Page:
Lada Roslycky: Nothing soft about Russia’s ‘soft power’

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July 27, 2012, 12:57 p.m. | Op-ed — by Lada Roslycky

Russian Prime Minister Vladimir Putin (C) and leader of Nochniye Volki (the Night Wolves) biker group, Alexander Zaldostanov, also known as Khirurg (the Surgeon) (R) pose for a press attending a meeting of motorbikers at their camp at Gasfort lake near Sevastopol in Ukraine's Crimea Peninsula on July 24, 2010. Around 5,000 bikers from Europe and beyond are gathered in Sevastopol for the annual festival on Ukraine's Crimea peninsula. AFP PHOTO / POOL / ALEXANDER ZEMLIANICHENKO

Lada Roslycky

Lada Roslycky is director of strategic communications for Ukraine Today and is an independent consultant.

“That’s how we built up empires… we stole countries! We stole countries with the cunning use of flags!”

This militantly ironic line from the repertoire of English comedian Eddy Izzard always gets a good laugh from his audience. But, as recent Olympic events have shown, flags are no laughing matter. Neither is language, culture, collective memory, religion or feelings of belonging to the territory of one’s nationhood. These are all soft-power components of national security. It is impossible for a state to exist as a sovereign actor in the international playing field without them.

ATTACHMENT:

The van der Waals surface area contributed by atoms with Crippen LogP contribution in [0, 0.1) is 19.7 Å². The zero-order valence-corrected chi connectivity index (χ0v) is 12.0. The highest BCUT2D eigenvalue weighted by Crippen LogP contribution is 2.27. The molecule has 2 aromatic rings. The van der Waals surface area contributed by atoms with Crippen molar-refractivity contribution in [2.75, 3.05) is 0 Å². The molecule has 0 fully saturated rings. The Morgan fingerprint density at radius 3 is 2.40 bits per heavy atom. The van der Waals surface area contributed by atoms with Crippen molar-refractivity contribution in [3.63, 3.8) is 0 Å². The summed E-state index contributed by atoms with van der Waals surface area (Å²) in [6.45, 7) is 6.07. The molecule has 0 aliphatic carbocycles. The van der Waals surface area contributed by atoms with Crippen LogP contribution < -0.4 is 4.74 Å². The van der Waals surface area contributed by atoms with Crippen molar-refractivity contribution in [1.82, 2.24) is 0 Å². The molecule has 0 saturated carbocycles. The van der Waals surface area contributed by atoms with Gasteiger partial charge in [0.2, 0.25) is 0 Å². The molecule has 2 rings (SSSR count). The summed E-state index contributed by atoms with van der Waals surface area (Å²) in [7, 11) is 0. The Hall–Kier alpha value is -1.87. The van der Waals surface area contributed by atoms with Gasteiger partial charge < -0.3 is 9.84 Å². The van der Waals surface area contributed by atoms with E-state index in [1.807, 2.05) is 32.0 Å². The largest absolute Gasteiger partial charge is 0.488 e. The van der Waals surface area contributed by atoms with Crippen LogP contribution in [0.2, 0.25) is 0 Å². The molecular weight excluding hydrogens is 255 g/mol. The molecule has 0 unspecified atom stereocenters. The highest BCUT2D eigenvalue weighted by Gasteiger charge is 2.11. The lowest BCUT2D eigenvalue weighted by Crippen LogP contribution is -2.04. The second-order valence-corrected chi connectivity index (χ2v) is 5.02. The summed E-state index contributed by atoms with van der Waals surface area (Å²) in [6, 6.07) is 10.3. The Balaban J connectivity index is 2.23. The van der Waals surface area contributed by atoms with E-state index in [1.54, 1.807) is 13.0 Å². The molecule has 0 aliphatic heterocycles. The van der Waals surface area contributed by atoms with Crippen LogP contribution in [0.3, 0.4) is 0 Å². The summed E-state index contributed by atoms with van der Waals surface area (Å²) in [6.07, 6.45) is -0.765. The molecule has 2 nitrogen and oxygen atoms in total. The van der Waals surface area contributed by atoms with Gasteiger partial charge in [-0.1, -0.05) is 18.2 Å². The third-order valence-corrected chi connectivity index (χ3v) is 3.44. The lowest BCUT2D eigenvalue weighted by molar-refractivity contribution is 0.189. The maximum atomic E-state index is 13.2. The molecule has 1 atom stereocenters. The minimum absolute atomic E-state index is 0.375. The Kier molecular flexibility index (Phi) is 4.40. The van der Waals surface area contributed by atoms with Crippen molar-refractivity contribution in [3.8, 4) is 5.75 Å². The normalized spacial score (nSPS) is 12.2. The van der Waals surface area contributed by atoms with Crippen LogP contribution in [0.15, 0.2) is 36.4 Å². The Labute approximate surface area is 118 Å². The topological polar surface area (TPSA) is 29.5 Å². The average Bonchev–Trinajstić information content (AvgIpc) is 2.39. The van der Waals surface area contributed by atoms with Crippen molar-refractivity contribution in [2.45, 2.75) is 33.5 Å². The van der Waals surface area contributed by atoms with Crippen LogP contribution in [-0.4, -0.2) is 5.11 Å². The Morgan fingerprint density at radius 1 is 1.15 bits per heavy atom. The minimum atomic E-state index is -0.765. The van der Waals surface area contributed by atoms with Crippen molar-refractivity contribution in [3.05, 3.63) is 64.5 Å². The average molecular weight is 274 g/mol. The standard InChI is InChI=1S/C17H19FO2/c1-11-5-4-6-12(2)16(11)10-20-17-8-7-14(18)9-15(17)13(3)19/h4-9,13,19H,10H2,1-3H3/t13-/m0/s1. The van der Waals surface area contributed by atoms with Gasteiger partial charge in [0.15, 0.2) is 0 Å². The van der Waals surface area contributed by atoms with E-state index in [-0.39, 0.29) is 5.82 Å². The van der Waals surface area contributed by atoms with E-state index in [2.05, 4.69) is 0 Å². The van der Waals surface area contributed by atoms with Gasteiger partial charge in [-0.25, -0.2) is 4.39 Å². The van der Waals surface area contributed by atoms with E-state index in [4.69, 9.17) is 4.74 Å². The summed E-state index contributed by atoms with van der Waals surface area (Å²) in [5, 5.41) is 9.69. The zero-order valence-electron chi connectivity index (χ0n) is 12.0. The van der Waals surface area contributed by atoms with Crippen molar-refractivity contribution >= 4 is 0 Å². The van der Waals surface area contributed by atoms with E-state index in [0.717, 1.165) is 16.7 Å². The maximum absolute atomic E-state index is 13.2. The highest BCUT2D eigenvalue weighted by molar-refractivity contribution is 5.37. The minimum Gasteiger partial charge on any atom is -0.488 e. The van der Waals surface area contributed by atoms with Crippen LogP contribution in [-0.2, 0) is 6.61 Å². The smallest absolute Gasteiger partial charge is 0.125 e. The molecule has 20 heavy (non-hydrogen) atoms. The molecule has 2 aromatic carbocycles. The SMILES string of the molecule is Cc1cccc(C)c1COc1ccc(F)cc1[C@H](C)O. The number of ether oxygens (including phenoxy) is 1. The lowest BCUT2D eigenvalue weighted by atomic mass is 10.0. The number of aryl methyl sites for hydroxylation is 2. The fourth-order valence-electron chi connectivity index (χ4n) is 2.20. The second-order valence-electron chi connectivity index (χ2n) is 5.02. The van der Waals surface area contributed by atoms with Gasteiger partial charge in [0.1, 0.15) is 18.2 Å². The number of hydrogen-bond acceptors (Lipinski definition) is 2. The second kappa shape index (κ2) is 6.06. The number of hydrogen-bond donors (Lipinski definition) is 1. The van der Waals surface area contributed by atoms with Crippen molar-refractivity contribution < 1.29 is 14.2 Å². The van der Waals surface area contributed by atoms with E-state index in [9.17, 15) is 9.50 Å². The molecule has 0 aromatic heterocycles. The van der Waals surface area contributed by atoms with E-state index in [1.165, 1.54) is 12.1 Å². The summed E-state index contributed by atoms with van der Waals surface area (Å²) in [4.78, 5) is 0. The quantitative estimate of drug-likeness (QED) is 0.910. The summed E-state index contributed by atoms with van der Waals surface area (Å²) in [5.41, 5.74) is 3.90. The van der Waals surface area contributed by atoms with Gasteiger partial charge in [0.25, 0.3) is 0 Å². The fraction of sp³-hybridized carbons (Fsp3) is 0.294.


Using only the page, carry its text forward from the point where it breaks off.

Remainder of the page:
The spokeswoman for the Russian Olympic squad, Maria Kiseleva, named the identification of its athletes who were born in Armenia, Azerbaijan, Georgia, Kazakhstan and Ukraine as being born in regions of Russia a “technical mistake” which shall be rectified within a few days. Some may desire to accept this explanation. Security analysts all over the world are well aware of the gravity of this “mistake” as it pertains to international security relations. In fact, members of Georgia’s and Ukraine’s intelligence services and (as it pertains to Ukraine, oppositional government) perceive this “technical mistake” very differently. Apart from security tactics, there is very little which is technical about it.